February 1, 2011

First day of work!

The first day of work!!  School doesn’t start until Friday, so until then we have professional development sessions.  Today all the teachers met for some planning and goal setting.  We calculated there was 4790 hours in total of classroom teaching experience (!) in the room.

Initially, it was a rather sobering experience as the general atmosphere was really cynical.  “What are we doing here?  I just want to be back on holidays…”  “At least I have books to read right now.”  “What’s the point?  What a joke.”  “Hellhole”  “Expletives…” 

I gulped down my shock and stayed quiet, thinking, oh jeez what have I gotten myself into?  I’m surrounded by a bunch of cynics who have just come back from 6 weeks of holidays!  In the morning tea break, I went up to the other associate with me at the school and whispered, “Thank God you’re here…”  After all the drive and determination we had shared during the initial intensive, actually hearing what the teachers were saying was incredibly disappointing.   I suppose it would be a bit like going into a kitchen and seeing what the chefs really think and do to the food. 

Then the principal singled out the TFA associates in front of everyone else and I could have really just sank into the ground.  I think there are immensely high expectations for what we can achieve and, while it’s flattering, I’m very hesitant to accept and live up to impossible goals.  There’s a balance between expecting great outcomes for myself and my students, and being overly ambitious and failing.  But of course, until I actually begin teaching, all this is a hypothetical.  Only three more days and I’ll be in the classroom though.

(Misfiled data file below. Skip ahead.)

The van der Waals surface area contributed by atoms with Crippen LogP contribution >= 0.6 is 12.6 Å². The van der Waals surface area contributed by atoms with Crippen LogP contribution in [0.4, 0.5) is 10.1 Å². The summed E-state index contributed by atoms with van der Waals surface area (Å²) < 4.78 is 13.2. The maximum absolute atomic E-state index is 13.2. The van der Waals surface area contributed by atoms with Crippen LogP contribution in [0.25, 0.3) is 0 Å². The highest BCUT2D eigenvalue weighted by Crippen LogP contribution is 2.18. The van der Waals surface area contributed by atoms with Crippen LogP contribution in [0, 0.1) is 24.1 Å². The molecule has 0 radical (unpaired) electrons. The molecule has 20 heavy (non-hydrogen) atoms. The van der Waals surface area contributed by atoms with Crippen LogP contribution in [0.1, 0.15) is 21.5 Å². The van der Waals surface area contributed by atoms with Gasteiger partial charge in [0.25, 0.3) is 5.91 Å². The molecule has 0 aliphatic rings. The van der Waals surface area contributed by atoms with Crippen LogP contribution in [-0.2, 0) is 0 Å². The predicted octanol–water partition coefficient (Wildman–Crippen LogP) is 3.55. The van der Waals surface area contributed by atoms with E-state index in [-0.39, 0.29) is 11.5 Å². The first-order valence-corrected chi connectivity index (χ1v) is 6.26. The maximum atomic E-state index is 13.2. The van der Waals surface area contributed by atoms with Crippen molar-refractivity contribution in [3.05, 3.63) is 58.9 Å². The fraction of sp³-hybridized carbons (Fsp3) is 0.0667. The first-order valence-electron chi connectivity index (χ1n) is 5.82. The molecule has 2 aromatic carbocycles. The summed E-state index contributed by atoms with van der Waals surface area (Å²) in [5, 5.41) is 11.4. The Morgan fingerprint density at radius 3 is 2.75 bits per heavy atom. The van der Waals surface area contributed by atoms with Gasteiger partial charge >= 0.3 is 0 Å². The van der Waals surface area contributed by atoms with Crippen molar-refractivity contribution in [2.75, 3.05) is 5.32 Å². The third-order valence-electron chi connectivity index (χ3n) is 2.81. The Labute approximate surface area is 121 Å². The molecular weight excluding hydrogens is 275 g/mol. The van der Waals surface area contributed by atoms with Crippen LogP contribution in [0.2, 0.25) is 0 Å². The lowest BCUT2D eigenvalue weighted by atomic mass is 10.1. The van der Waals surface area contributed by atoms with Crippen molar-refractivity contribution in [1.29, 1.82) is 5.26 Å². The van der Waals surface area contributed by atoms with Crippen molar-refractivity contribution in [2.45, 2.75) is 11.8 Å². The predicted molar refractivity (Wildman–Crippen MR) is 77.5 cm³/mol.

But this atmosphere changed after my initial hesitation.  We shared a moment when we had a great teaching experience that was especially meaningful.  It was a real turning point seeing all the teachers change from being disengaged, apathetic, tired to talk about their teaching experiences.  I saw how excited and passionate they were about changing kids’ lives.  Celebrating successes through building skills and confidence in another human being is such a special experience.  “I started a school garden with 3 kids and by the end of term we had 15.”  “You get a warm fuzzy feeling in your stomach” “Helping the student understand how much he could actually read when he thought he couldn’t at all…”  “Pushing them to perform despite their initial hesitations and they achieved”  It was just bloody brilliant!  And the collegiality and hope amongst everyone, despite the region being “disadvantaged” – it was incredibly exciting.

It got me thinking, what kind of career can truly be this fulfilling?  I am so grateful that teaching and education have provided me with a new career path where I can really make a difference.  I know, I know, it’s a total Gen Y clichéd line but only for a reason.

The school wants so much to create a community that is literate, numerate, articulate, resilient and passionate.   I think those are traits we should all live by – and I’d add in kindness, generosity, respectfulness and humility.  It starts with me though because as a teacher I have to be a good role model.

OK, back to a uni assignment and then lesson planning…

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